Skip to main content

Review of "Wrong Goodbye" by Chris F. Holm

I finished Chris F. Holm's pulp paranormal thriller 'Wrong Goodbye' this week, the impressive second novel in his 'Collector' series. I had the pleasure of catching up with Chris this summer at Readercon and I have to say this is the writing, foremost, of a committed story-teller. In that, I mean, Chris has a tale to tell and he goes about the business of telling it with style and authority.

If you haven't read the first novel in the series: 'The Dead Harvest,' I suggest you do so, but it isn't strictly speaking necessary in terms of understanding what's going on in the plot. The anti-hero of the series is Sam Thorton, a 'Collector,' a disembodied spirit capable of leaping from one body to the next in pursuit of condemned souls to cast into Hell - basically an infernal repo man. Not the most sympathetic of protagonists but like all the best noire archetypes, the road to his particular hell was paved with good intentions.

Not that Chris's stories waste a lot of time being mopey. Starting with a bang in the steamy jungles of South America, Sam walks into a double-cross at hands if an old friend, Danny Young. Danny lifts a soul Sam was assigned to harvest, an act that puts Sam in very hot-water with the powerful forces he works for. Sam has no choice but to set off on a chase for Danny and the missing soul before it's his own turn to be collected.

What I appreciated most about 'The Wrong Goodbye' is how the swift brutal prose in his first book has begun to mutate into something far more chatty and atmospheric in his second. 'The Dead Harvest' was a pulp crime thriller, 'The Wrong Goodbye' is a pulp road movie. The best I can do to describe it is the first book was like Reservoir Dogs after a script consult by Kevin Smith; this book feels like Tarrantino channelling some Bill Bourroughs on his way to film "On the Road." The first book was all business, the second takes the time out to chill with its appealingly scruffy characters. In the later sections especially, I think Chris really makes the sordid locations come to (un)life with ghoulish skill.

I'd like to see more of that honestly in the next novel. 'The Wrong Goodbye' found a way to weave a great number of disparate locations and literary motifs into one coherent vision. The set-piece inside what amounted to a demon's crack den was pure Lovecraft fan service. The 'amoral pilgrimage' vibe of the second act reminded me of Hunter S Thompson without ever slipping into pastiche. I'd like writing that takes me places I can't visit. So my question is what other places, people, and set-ups The Collector' series can claim its own.
Post a Comment

Popular posts from this blog

Review of I Wish I Was Like You by S.P. Miskowski

Even 23 years later, I remember 1994 and Kurt Cobain's death. I experienced that moment as a kind of inside out personal crisis. I felt ashamed by his death. As though his exit in someway indicted my own teenage miseries. "I wish I was like you," goes the verse in 'All Apologies,' "Easily amused." I felt as though a check I hadn't remembered writing had just been cashed. 


SP Miskowski's book, named after the first half of that line, is in the words of another reviewer, a novel that shouldn't work. The narrator is unlikeable, unreliable, and dead. The plot is almost entirely told as a flashback and long sections of the novel concern the inner processes of the writer. The daily grind to summon up enough self-esteem to carry a sentence to its logical conclusion is a real struggle, people, but it ain't exactly riveting.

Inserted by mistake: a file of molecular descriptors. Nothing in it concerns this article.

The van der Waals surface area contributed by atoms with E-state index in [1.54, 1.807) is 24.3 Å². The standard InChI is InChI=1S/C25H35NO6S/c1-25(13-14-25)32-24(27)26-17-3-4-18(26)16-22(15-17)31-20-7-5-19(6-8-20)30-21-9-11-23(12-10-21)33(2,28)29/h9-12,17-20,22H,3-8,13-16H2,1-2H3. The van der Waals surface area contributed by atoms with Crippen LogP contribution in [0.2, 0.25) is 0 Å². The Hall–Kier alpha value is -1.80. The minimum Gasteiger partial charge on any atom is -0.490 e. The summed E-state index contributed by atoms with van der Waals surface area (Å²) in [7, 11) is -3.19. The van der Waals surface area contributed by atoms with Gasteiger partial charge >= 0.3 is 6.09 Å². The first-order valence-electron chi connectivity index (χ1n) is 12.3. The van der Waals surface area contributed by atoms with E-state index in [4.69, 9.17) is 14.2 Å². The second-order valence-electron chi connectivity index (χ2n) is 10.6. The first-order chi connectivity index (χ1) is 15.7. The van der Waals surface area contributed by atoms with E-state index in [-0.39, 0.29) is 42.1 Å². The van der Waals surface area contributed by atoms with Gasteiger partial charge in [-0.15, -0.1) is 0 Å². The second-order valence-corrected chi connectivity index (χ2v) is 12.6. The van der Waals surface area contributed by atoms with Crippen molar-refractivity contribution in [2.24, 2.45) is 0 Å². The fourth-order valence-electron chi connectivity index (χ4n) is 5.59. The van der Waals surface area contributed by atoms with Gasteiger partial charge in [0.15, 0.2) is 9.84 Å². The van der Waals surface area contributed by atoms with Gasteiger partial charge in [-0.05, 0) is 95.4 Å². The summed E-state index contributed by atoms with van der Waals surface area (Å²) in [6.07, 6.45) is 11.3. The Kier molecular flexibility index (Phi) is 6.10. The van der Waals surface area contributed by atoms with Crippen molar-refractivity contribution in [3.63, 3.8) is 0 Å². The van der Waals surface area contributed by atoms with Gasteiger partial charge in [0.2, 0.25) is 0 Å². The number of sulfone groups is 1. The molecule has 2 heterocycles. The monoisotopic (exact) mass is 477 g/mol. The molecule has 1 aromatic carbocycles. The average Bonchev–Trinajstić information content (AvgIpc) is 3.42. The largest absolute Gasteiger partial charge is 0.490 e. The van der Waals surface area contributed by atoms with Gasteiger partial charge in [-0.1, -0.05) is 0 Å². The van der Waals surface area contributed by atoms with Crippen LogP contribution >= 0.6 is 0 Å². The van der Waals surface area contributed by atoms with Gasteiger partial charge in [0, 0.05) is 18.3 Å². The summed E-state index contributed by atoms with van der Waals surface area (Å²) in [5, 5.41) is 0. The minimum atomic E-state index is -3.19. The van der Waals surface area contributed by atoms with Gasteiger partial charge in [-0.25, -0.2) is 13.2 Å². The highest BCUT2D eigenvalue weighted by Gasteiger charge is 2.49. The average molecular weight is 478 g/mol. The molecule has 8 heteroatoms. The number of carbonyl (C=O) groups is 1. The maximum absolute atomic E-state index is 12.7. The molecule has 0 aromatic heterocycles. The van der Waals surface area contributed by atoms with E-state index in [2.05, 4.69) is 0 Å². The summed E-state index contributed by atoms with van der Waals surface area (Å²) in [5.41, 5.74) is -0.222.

But the thing is, this novel works. It is one of the best things I've read all year and a real achievement in weird ficti…

What I Read in 2017

The third in my series of year-end lists is literature. As in past years, I've divided this post into two categories: Novels and short stories. Each of these stories made 2017 just a bit brighter for me and I hope this list includes at least a writer or two new to you.


Novels:
I Wish I was You by SP Miskowski: This was the subject of a review earlier this year. The way I feel about this novel, the tragedy of a talented person crippled by anger and regret, transformed into a monstrous avatar of wrath, has not really left me. Beyond the perfection of its prose and its preternatural subject matter, I feel like this is one of the best evocations of the mid-nineties I've seen published. There's something about this book that lingers with me long past the concerns of its plot and characters. I guess what I'm trying to say is this work moved me. 2017 would have been a lot dimmer if I hadn't read this work.New York 2140 by Kim Stanley Robinson: Robinson writes next-level sp…

Review of "Pretty Marys All in a Row" by Gwendolyn Kiste

Part of the reason American Gods works is that it offers a kind of reward to folk lore mavens and religious study majors. Do you have a working familiarity with obscure Northern European mythologies? Are you able to describe what Neil Gaiman got right and what he fudged a bit in terms of the Egyptian religion? Then the guessing games of that novel - just which Middle Eastern Goddess is this? - magnify its other charms. 
"Pretty Marys All in a Row" by Gwendolyn Kiste (released by Broken Eye Books), is a novella for people, like me, who are waiting impatiently for the next season of Bryan Fuller's show. It's not set in that universe, certainly, but approaches the question of folklore from a similar perspective. Namely, that myths have a definite, physical explanation and your knowledge of such things will expand your enjoyment of the work. In the case of Pretty Marys, the stories are urban legends and nursery rhymes about young women. The main character, Rhee, is named…